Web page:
Sphingomyelinase and membrane sphingomyelin content: determinants ofProximal tubule cell susceptibility to injury.J Am Soc Nephrol 2000; 11(5):894-902JA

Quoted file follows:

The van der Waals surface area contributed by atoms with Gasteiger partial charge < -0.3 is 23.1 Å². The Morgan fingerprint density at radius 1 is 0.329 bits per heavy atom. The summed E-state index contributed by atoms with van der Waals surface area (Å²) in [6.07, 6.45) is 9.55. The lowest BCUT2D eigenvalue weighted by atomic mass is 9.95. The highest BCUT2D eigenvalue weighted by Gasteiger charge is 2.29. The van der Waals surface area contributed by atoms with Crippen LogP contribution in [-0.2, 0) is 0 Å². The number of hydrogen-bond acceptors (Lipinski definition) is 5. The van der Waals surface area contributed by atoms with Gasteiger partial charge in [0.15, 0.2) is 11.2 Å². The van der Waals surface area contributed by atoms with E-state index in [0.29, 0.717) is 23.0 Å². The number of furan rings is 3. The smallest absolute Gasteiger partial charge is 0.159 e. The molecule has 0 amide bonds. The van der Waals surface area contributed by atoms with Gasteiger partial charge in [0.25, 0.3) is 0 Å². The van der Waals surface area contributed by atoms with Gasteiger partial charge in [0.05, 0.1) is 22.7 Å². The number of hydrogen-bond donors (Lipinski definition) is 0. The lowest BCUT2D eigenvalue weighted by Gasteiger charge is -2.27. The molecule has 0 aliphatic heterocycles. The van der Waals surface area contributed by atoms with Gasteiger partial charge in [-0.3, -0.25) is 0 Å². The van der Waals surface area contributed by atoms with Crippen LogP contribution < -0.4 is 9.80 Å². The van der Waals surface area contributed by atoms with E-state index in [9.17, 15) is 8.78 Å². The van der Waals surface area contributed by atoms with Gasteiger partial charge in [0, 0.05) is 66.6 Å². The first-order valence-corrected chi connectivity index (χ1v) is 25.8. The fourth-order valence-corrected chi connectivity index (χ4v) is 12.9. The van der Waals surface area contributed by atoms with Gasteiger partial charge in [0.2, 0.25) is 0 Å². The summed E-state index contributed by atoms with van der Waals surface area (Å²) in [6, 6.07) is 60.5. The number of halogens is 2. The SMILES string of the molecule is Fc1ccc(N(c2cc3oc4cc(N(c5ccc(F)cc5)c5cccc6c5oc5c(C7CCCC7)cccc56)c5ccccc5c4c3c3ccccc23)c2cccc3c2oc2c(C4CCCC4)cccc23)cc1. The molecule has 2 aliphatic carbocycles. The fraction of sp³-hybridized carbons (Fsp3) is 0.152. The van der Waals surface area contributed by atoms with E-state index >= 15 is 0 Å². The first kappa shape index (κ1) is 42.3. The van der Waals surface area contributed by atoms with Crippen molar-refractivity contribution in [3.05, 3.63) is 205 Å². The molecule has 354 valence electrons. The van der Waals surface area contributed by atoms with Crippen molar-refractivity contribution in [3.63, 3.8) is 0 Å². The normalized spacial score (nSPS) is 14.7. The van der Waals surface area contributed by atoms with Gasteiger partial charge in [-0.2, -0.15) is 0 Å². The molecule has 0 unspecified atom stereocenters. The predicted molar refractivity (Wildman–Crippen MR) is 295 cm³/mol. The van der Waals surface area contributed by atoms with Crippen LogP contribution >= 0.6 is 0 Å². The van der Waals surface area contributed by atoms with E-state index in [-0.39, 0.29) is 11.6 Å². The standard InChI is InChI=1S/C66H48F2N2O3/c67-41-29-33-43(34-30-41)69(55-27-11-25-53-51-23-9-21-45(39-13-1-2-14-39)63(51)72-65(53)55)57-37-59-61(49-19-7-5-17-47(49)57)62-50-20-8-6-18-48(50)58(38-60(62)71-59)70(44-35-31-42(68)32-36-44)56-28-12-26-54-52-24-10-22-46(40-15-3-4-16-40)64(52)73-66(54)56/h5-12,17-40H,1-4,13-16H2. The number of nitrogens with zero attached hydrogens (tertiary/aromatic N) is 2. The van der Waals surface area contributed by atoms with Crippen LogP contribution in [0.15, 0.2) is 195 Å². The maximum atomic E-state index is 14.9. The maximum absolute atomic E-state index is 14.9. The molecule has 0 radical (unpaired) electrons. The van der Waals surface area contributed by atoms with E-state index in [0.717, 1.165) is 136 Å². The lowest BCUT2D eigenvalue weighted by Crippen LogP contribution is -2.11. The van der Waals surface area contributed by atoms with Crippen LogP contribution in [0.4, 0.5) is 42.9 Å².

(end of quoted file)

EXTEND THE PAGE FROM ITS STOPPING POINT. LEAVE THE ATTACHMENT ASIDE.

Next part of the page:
Ceramides acutely accumulate in proximal tubules during injury. Pathogenic relevance of this change is suggested by observations that adding ceramide to tubular cells alters superimposed hypoxic and toxic attack. Ceramide accumulation during cell injury is thought to arise from sphingomyelinase (SMase)-mediated sphingomyelin (SM) hydrolysis +/- decreased catabolism. Thus, ceramide addition to cells cannot precisely simulate pathophysiologic events. Therefore, this study assessed direct effects of SMase activity on tubular cell viability under basal conditions and during superimposed attack. Cultured human proximal tubule (HK-2) cells were exposed to differing SMase doses. Its effects on cell phospholipids, ceramides, proliferation rates, and susceptibility to injury (ATP depletion, Fe-mediated oxidant stress) were assessed. Because SMase reduces cell SM content, the effect of exogenous SM on membrane injury (intact cells, isolated vesicles) was also tested. Finally, because SM decreases membrane fluidity, the impact of a fluidizing agent (A(2)C) on membrane injury (phospholipase A(2), lipid peroxidation) was addressed. SMase reduced HK-2 SM content by approximately 33%, but only modest ceramide increments resulted (suggesting high endogenous ceramidase activity). SMase, by itself, caused no cell death (lactate dehydrogenase release). However, it was mildly antiproliferative, and it dramatically predisposed to both ATP depletion- and Fe-mediated attack. SMase also predisposed isolated vesicles to damage, suggesting that its impact on intact cells reflects a direct membrane effect. Adding SM to intact cells (or vesicles) mitigated ATP depletion and Fe- and phospholipase A(2)-induced damage. In contrast, A(2)C rendered membranes more vulnerable to attack. SMase predisposes tubular cells to superimposed ATP depletion and oxidant injury. This may be explained by SM losses, and not simply cytotoxic ceramide gains, given that SM can directly decrease cell/membrane damage. The ability of SM to decrease membrane fluidity may explain, at least in part, its cytoprotective effect.